Janet Few

About Janet Few

Janet Few is an experienced family, social and community historian who writes and lectures regularly on these subjects throughout the English speaking world. She is well known for her appearances as her alter ego ‘Mistress Agnes’ who aids Janet’s work as an historical interpreter. Janet is the manager of Swords and Spindles https://swordsandspindles.wordpress.com, a company providing living history presentations for history groups and schools. For further information see http://thehistoryinterpreter.wordpress.com

High Days and Holy-Days

In the hard-working lives of our ancestors, celebrations and days off were a rarity and therefore all the more highly prized. If we want to understand more about how our family spent their time, it is worth investigating what special occasions might have been held in their communities. Even market days and fairs were a break from the routine. In […]

The Remedies and Recipes of our Ancestors

I have recently completed an article on Herbal Remedies that will appear in a future issue of Going In-Depth. In the meantime I thought, I would share a few more weird and wonderful recipes and remedies used by our ancestors. Mrs Plant’s Cure for Kidney Stones (1680) An excellent receipt for breaking & dissolving the stone. Take sassifrage, Pelletory, marshmallowes, […]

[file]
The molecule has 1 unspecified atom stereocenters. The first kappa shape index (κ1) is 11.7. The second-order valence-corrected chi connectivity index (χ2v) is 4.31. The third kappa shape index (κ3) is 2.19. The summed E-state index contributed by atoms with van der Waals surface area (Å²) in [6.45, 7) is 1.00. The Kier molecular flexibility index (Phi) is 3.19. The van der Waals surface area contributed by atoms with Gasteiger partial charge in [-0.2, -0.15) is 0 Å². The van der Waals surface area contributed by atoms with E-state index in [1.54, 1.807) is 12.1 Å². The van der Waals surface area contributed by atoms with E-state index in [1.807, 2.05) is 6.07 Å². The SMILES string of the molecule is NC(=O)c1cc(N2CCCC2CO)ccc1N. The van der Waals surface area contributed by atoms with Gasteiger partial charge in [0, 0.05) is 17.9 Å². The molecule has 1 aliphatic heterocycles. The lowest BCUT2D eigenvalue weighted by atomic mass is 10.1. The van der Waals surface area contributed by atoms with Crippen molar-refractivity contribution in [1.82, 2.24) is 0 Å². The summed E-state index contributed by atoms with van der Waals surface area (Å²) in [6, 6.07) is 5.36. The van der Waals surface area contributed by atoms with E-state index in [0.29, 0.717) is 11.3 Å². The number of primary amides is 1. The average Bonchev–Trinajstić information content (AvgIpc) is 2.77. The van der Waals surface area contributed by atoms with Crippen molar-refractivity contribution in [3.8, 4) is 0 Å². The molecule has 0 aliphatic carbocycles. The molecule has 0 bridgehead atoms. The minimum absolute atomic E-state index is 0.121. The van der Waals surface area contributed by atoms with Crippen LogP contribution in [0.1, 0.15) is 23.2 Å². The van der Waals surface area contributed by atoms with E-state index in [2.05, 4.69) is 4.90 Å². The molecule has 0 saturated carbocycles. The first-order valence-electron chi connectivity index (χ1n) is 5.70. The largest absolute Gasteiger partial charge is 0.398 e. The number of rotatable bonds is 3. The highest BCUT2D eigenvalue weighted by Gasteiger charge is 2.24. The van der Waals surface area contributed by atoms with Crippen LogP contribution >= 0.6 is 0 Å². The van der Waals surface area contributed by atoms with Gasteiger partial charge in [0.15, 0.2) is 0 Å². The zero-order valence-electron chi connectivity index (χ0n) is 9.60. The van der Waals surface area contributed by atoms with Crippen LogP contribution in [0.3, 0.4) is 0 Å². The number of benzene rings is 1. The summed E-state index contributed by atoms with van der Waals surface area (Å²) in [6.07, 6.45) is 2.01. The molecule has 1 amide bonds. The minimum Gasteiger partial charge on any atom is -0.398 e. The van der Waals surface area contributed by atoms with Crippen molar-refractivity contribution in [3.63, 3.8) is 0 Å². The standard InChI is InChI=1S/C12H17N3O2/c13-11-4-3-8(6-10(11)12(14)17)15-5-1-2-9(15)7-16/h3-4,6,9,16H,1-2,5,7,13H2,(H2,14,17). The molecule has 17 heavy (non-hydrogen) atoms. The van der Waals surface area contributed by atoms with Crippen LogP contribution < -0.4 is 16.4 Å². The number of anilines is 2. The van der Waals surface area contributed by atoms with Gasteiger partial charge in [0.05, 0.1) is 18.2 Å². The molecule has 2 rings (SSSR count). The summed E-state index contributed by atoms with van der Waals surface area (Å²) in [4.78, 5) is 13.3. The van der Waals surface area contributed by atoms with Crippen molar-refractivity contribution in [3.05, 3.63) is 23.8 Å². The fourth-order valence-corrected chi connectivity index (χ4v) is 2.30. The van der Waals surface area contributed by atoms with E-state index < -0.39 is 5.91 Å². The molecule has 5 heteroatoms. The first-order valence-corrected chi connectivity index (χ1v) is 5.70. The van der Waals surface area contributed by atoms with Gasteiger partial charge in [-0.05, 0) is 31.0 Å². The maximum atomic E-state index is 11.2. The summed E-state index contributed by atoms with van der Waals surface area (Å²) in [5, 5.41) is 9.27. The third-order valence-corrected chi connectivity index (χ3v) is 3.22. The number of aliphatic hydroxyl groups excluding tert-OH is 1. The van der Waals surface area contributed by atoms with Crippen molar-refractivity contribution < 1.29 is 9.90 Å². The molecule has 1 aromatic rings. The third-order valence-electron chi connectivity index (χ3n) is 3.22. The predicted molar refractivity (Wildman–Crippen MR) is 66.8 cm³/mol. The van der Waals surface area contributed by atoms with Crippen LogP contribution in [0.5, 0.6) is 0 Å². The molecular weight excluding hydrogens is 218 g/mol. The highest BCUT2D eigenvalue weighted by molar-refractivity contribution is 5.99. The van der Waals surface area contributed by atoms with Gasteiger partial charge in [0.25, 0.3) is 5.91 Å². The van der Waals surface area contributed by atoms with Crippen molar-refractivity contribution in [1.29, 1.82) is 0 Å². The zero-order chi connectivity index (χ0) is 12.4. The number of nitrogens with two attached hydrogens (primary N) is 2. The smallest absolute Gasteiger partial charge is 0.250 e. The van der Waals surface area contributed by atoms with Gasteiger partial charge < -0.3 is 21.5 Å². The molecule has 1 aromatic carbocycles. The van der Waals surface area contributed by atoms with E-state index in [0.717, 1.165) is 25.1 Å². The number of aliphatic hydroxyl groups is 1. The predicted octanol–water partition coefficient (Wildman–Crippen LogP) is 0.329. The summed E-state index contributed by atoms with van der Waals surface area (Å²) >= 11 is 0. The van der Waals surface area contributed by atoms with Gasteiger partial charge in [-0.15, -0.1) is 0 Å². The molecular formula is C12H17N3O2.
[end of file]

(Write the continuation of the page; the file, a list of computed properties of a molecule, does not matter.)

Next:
Researching Lunatics in England 1

The history of mental health is poorly understood and many of those who were labeled as ‘lunatics’ in the past would have a very different diagnosis in the present. There are a number of sources that tell us more about these unfortunate members of our family. From 1871, the census columns concerning disability added idiot (later replaced by feeble minded), […]

The Life and Times of our Ancestors: a Journey to the Seventeenth Century 1

I am currently in the midst of the latest presentation of the online course ‘Writing and Telling your Family’s Story’, that I tutor for Pharos Tutoring and Teaching. This week we are focusing on social history: what our ancestors would have worn, the food they may have eaten, what their homes were like, how their illnesses would have been treated and […]